Rodney Harrison: Colin Kaepernick Is Not Black


(Photo: Getty Images)

Rodney Harrison, who won two Super Bowls as a safety for the New England Patriots and is now an NFL analyst for NBC, took to a radio show on Tuesday morning to criticize Colin Kaepernick and his protest of racial discrimination via sitting through the national anthem.

“Obviously he has the right to stand up for what he believes, but he has to understand there are consequences and might be backlash for what he said," the 43-year-old told SportsTalk 790. "You know a lot of people are criticizing him—I think his heart is in the right place, I just think he was going about it in the wrong way. If he really wants to make change, sitting his butt down [during the anthem], that’s not going to change, that’s going to get people very upset and he has to understand that."

This has been a fairly popular reaction among athletes. But what Harrison said next had many scratching their heads—Harrison claimed that Kaepernick doesn't understand what he's protesting because he's not black … even though he is.

"If you think sitting during the national anthem, a lot of people really served before his time, now, trying to give him the freedoms and the liberties that he has … and I tell you this, I’m a black man," Harrison continued. "And Colin Kaepernick, he’s not black. He can not understand what I face and what other young black men and black people face, or people of color face, on a every single [day] basis. When you walk in a grocery store, and you might have $2,000 or $3,000 in your pocket and you go up in to a Foot Locker and they’re looking at you like you about to steal something. I don’t think he faces those types of things.”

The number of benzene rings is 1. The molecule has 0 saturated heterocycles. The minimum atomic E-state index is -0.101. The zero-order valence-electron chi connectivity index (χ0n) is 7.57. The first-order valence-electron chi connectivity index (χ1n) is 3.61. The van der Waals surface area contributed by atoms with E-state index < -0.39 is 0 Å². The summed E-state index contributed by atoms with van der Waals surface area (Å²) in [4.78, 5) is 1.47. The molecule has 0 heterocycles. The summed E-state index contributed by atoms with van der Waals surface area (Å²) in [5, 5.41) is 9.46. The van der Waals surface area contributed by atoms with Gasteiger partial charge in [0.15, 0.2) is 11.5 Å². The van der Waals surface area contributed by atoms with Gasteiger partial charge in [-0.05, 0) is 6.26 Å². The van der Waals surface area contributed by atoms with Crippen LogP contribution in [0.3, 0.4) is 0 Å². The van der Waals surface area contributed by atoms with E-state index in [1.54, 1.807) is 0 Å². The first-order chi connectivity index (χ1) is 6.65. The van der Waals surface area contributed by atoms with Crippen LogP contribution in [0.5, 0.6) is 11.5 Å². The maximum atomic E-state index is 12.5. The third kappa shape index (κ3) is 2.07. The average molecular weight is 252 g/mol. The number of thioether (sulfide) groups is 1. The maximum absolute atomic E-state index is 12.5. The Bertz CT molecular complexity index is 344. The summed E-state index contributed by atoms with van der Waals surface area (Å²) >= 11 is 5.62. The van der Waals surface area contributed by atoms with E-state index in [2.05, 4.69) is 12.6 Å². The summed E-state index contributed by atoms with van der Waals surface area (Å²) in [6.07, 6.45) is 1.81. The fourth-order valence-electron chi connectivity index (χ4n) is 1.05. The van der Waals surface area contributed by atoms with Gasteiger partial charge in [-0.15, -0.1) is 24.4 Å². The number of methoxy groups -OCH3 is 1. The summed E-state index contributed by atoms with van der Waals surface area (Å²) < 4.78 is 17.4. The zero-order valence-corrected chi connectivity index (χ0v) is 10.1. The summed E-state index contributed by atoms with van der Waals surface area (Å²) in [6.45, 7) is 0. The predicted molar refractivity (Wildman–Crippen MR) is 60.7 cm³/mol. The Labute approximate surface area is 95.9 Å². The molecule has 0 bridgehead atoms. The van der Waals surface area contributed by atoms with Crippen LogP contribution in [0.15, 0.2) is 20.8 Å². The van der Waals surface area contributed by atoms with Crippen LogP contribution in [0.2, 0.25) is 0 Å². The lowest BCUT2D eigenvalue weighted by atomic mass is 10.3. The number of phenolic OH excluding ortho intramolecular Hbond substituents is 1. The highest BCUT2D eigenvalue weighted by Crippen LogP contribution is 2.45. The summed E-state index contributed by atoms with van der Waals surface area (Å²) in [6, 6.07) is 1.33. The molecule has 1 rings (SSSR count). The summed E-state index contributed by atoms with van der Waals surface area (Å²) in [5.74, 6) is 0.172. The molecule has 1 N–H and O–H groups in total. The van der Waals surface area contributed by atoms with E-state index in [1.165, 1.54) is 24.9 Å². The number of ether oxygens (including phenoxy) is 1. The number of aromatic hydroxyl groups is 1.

The confused, white interviewer pressed Harrison for an explanation.

"I’m not saying that he has to be black," Harrison responded. "I said his heart is in the right place, but even with what he’s doing, he still doesn’t understand that we face as a black man or people of color, that’s what I’m saying."

Kaepernick is the biological son of one white and one black parent, but was given up for adoption then raised by a white couple. But the analyst wasn't implying that the San Francisco 49ers quarterback's upbringing makes him less African American—Harrison, who gets paid to know stuff about the NFL, apparently genuinely didn't know Kaepernick is biracial.

Harrison has since apologized.